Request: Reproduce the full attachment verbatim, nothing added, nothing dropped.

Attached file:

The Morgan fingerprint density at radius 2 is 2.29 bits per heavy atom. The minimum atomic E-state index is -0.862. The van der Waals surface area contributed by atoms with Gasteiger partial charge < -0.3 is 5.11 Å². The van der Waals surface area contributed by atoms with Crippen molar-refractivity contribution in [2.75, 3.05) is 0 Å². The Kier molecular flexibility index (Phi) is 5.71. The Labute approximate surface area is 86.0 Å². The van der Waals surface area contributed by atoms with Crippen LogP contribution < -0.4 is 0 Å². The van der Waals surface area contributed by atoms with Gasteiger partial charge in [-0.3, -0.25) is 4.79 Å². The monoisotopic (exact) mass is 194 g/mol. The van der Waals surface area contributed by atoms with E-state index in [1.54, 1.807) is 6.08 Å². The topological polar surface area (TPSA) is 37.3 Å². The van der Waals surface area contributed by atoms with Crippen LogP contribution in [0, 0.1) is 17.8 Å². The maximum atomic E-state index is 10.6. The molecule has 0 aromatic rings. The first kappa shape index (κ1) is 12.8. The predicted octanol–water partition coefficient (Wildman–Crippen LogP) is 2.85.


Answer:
The Morgan fingerprint density at radius 2 is 2.29 bits per heavy atom. The minimum atomic E-state index is -0.862. The van der Waals surface area contributed by atoms with Gasteiger partial charge < -0.3 is 5.11 Å². The van der Waals surface area contributed by atoms with Crippen molar-refractivity contribution in [2.75, 3.05) is 0 Å². The Kier molecular flexibility index (Phi) is 5.71. The Labute approximate surface area is 86.0 Å². The van der Waals surface area contributed by atoms with Crippen LogP contribution < -0.4 is 0 Å². The van der Waals surface area contributed by atoms with Gasteiger partial charge in [-0.3, -0.25) is 4.79 Å². The monoisotopic (exact) mass is 194 g/mol. The van der Waals surface area contributed by atoms with E-state index in [1.54, 1.807) is 6.08 Å². The topological polar surface area (TPSA) is 37.3 Å². The van der Waals surface area contributed by atoms with Crippen LogP contribution in [0, 0.1) is 17.8 Å². The maximum atomic E-state index is 10.6. The molecule has 0 aromatic rings. The first kappa shape index (κ1) is 12.8. The predicted octanol–water partition coefficient (Wildman–Crippen LogP) is 2.85.